Why Every Python Developer Will Love Ray
There are many reasons why Python has emerged as the number one language for data science. It’s easy to get started and relatively forgiving for beginners, yet it’s also powerful and extensible enough for experts to take on complex tasks. But there’s one aspect of Python that has bedeviled developers in the big data age: Getting Python to scale past a single node. Solving that dilemma is the number one goal of Project Ray.
The name “Ray” will ring a bell if you’ve been following the goings-on at RISELab, the advanced computing laboratory formed at UC Berkeley. As the follow-on to AMPLab, which gave us Spark, Tachyon (now Alluxio), and Mesos, there are certain expectations for impactful technologies to flow from RISELab. So far, Ray is the top candidate to achieve escape velocity and thrive in the open source world.
Ray was created by two grad students in the RISElab, Robert Nishihara and Philipp Moritz, as a development and runtime framework for simplifying distributed computing. Under the guidance of UC Berkeley computer science professors Michael Jordan and Ion Stoica, Ray has progressed from an academic research project into an open source software project with about 200 contributors from 50 companies While Ray isn’t widely known and still in emerging onto the scene, it was deemed solid enough by Ant Financial, an affiliate of Alibaba, to put it into production for fraud detection.
In an interview with Datanami, Nishihara describes the goals of the Ray project:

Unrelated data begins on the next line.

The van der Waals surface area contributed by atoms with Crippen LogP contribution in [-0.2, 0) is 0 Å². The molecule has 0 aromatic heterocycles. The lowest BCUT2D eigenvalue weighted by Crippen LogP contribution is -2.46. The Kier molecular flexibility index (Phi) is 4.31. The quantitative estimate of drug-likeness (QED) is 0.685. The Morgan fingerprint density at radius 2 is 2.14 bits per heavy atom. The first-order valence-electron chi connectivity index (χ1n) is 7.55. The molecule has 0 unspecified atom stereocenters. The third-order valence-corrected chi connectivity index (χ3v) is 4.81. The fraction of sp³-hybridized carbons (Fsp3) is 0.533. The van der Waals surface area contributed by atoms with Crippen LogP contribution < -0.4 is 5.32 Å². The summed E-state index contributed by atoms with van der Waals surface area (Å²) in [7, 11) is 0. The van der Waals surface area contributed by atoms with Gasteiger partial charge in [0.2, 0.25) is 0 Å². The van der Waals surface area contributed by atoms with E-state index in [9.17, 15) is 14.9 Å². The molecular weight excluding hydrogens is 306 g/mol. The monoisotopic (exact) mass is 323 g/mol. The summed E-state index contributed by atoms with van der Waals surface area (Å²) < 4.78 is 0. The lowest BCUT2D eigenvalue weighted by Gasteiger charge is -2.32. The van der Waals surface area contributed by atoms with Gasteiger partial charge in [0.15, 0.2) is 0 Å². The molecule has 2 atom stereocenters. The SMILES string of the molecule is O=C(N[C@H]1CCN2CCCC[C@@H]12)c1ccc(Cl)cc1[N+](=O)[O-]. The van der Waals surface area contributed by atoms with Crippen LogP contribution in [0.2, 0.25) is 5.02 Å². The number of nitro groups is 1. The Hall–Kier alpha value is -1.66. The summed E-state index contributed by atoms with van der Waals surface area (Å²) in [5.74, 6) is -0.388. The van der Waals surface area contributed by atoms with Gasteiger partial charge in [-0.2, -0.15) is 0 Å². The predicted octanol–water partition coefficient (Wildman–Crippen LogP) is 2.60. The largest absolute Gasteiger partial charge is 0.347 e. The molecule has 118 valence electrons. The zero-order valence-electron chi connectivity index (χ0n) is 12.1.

“What we’re trying to do is to make it as easy to program the cloud, to program clusters, as it is to program on your laptop, so you can write your application on your laptop, and run it on any scale,” Nishihara says. “You would have the same code running in the data center and you wouldn’t have to think so much about system infrastructure and distributed systems. That’s what Ray is trying to enable.”
Ray’s General Purpose
Part of the problem with the current bunch of computational frameworks, particularly in the modern era of neural networking, is that the frameworks are specialized and don’t play well with others. For example, to develop the AlphaGo program that turned so many people’s heads several years ago, Google would have had to cobble together many different frameworks, or build a new framework from scratch.
“The challenge there is that you not only have neural networks that you have to scale up, but you also have these simulations that you need to scale up,” Nishihara says. “So the simulations are something that would be a good fit for Spark –very data-parallel stuff. But Spark wouldn’t be good for the machine learning and training part. For the machine learning and training part, TensorFlow would be a great fit, but then TensorFlow is not really designed to scale up these simulations.